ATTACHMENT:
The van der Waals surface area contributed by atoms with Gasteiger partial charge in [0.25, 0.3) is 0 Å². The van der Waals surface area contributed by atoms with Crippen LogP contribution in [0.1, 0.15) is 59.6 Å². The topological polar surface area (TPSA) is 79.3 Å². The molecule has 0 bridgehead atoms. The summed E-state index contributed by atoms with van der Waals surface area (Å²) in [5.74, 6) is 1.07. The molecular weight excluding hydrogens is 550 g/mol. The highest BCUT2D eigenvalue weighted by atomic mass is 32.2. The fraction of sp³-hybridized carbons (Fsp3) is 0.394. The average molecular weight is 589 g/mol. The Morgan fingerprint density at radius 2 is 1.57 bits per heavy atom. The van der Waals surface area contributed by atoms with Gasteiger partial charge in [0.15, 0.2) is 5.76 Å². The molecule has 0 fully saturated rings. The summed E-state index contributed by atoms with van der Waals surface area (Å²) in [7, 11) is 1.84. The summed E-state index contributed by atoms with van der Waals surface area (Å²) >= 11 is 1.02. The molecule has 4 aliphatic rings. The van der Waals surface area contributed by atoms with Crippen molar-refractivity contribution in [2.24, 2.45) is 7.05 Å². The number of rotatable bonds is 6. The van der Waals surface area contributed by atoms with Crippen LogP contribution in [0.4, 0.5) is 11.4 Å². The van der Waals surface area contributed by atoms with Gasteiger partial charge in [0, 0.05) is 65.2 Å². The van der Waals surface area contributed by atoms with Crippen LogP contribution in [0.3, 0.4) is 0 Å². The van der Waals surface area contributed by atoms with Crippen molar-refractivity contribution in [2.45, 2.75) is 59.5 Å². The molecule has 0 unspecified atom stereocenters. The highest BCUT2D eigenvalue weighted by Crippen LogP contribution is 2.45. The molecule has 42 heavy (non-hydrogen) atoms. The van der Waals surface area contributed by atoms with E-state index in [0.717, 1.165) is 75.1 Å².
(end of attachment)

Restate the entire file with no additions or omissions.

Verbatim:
The van der Waals surface area contributed by atoms with Gasteiger partial charge in [0.25, 0.3) is 0 Å². The van der Waals surface area contributed by atoms with Crippen LogP contribution in [0.1, 0.15) is 59.6 Å². The topological polar surface area (TPSA) is 79.3 Å². The molecule has 0 bridgehead atoms. The summed E-state index contributed by atoms with van der Waals surface area (Å²) in [5.74, 6) is 1.07. The molecular weight excluding hydrogens is 550 g/mol. The highest BCUT2D eigenvalue weighted by atomic mass is 32.2. The fraction of sp³-hybridized carbons (Fsp3) is 0.394. The average molecular weight is 589 g/mol. The Morgan fingerprint density at radius 2 is 1.57 bits per heavy atom. The van der Waals surface area contributed by atoms with Gasteiger partial charge in [0.15, 0.2) is 5.76 Å². The molecule has 0 fully saturated rings. The summed E-state index contributed by atoms with van der Waals surface area (Å²) in [7, 11) is 1.84. The summed E-state index contributed by atoms with van der Waals surface area (Å²) >= 11 is 1.02. The molecule has 4 aliphatic rings. The van der Waals surface area contributed by atoms with Crippen molar-refractivity contribution in [2.24, 2.45) is 7.05 Å². The number of rotatable bonds is 6. The van der Waals surface area contributed by atoms with Crippen LogP contribution in [0.4, 0.5) is 11.4 Å². The van der Waals surface area contributed by atoms with Gasteiger partial charge in [0, 0.05) is 65.2 Å². The van der Waals surface area contributed by atoms with Crippen LogP contribution in [0.3, 0.4) is 0 Å². The van der Waals surface area contributed by atoms with Crippen molar-refractivity contribution in [2.45, 2.75) is 59.5 Å². The molecule has 0 unspecified atom stereocenters. The highest BCUT2D eigenvalue weighted by Crippen LogP contribution is 2.45. The molecule has 42 heavy (non-hydrogen) atoms. The van der Waals surface area contributed by atoms with E-state index in [0.717, 1.165) is 75.1 Å².